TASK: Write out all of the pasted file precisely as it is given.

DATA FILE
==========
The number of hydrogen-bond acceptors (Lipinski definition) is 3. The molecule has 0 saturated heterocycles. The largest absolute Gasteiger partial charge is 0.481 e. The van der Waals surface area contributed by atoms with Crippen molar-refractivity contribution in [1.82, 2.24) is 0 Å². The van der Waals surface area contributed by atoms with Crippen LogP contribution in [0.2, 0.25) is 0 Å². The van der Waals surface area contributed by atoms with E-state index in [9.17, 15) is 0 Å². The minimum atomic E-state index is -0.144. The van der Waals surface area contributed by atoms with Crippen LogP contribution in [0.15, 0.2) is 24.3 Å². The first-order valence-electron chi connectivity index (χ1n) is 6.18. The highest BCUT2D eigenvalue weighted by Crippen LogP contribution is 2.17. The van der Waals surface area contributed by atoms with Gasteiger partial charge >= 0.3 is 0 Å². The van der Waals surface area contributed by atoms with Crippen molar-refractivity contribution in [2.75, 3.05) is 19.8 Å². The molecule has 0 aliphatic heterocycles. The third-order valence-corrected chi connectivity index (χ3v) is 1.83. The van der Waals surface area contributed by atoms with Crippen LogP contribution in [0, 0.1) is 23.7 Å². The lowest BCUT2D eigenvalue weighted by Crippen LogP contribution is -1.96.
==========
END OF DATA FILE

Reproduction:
The number of hydrogen-bond acceptors (Lipinski definition) is 3. The molecule has 0 saturated heterocycles. The largest absolute Gasteiger partial charge is 0.481 e. The van der Waals surface area contributed by atoms with Crippen molar-refractivity contribution in [1.82, 2.24) is 0 Å². The van der Waals surface area contributed by atoms with Crippen LogP contribution in [0.2, 0.25) is 0 Å². The van der Waals surface area contributed by atoms with E-state index in [9.17, 15) is 0 Å². The minimum atomic E-state index is -0.144. The van der Waals surface area contributed by atoms with Crippen LogP contribution in [0.15, 0.2) is 24.3 Å². The first-order valence-electron chi connectivity index (χ1n) is 6.18. The highest BCUT2D eigenvalue weighted by Crippen LogP contribution is 2.17. The van der Waals surface area contributed by atoms with Gasteiger partial charge >= 0.3 is 0 Å². The van der Waals surface area contributed by atoms with Crippen molar-refractivity contribution in [2.75, 3.05) is 19.8 Å². The molecule has 0 aliphatic heterocycles. The third-order valence-corrected chi connectivity index (χ3v) is 1.83. The van der Waals surface area contributed by atoms with Crippen LogP contribution in [0, 0.1) is 23.7 Å². The lowest BCUT2D eigenvalue weighted by Crippen LogP contribution is -1.96.